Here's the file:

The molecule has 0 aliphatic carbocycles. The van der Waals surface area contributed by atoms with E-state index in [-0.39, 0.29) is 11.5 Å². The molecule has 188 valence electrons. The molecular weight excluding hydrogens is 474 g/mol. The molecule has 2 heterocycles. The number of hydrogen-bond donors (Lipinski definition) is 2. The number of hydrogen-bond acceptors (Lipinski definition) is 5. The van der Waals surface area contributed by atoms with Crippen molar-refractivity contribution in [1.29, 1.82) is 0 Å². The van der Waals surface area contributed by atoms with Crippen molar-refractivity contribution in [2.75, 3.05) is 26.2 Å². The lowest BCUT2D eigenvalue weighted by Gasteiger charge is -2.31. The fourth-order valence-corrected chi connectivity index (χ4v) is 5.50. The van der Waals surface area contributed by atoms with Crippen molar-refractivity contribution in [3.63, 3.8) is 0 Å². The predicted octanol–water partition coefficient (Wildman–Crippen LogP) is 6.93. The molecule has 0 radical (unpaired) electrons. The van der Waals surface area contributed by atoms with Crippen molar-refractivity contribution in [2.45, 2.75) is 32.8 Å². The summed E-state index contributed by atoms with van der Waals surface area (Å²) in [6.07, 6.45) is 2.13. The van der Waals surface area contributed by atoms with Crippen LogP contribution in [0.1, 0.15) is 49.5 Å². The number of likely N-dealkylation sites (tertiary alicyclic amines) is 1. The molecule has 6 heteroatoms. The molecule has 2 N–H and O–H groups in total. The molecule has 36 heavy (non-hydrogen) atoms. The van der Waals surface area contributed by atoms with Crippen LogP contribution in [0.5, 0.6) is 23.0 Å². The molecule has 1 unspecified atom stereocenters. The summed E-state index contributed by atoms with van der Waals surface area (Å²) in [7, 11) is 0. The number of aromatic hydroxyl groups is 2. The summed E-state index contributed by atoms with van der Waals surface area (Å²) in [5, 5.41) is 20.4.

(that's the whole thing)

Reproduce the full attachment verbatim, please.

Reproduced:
The molecule has 0 aliphatic carbocycles. The van der Waals surface area contributed by atoms with E-state index in [-0.39, 0.29) is 11.5 Å². The molecule has 188 valence electrons. The molecular weight excluding hydrogens is 474 g/mol. The molecule has 2 heterocycles. The number of hydrogen-bond donors (Lipinski definition) is 2. The number of hydrogen-bond acceptors (Lipinski definition) is 5. The van der Waals surface area contributed by atoms with Crippen molar-refractivity contribution in [1.29, 1.82) is 0 Å². The van der Waals surface area contributed by atoms with Crippen molar-refractivity contribution in [2.75, 3.05) is 26.2 Å². The lowest BCUT2D eigenvalue weighted by Gasteiger charge is -2.31. The fourth-order valence-corrected chi connectivity index (χ4v) is 5.50. The van der Waals surface area contributed by atoms with Crippen molar-refractivity contribution in [3.63, 3.8) is 0 Å². The predicted octanol–water partition coefficient (Wildman–Crippen LogP) is 6.93. The molecule has 0 radical (unpaired) electrons. The van der Waals surface area contributed by atoms with Crippen molar-refractivity contribution in [2.45, 2.75) is 32.8 Å². The summed E-state index contributed by atoms with van der Waals surface area (Å²) in [6.07, 6.45) is 2.13. The van der Waals surface area contributed by atoms with Crippen LogP contribution in [0.1, 0.15) is 49.5 Å². The number of likely N-dealkylation sites (tertiary alicyclic amines) is 1. The molecule has 6 heteroatoms. The molecule has 2 N–H and O–H groups in total. The molecule has 36 heavy (non-hydrogen) atoms. The van der Waals surface area contributed by atoms with Crippen LogP contribution in [0.5, 0.6) is 23.0 Å². The molecule has 1 unspecified atom stereocenters. The summed E-state index contributed by atoms with van der Waals surface area (Å²) in [7, 11) is 0. The number of aromatic hydroxyl groups is 2. The summed E-state index contributed by atoms with van der Waals surface area (Å²) in [5, 5.41) is 20.4.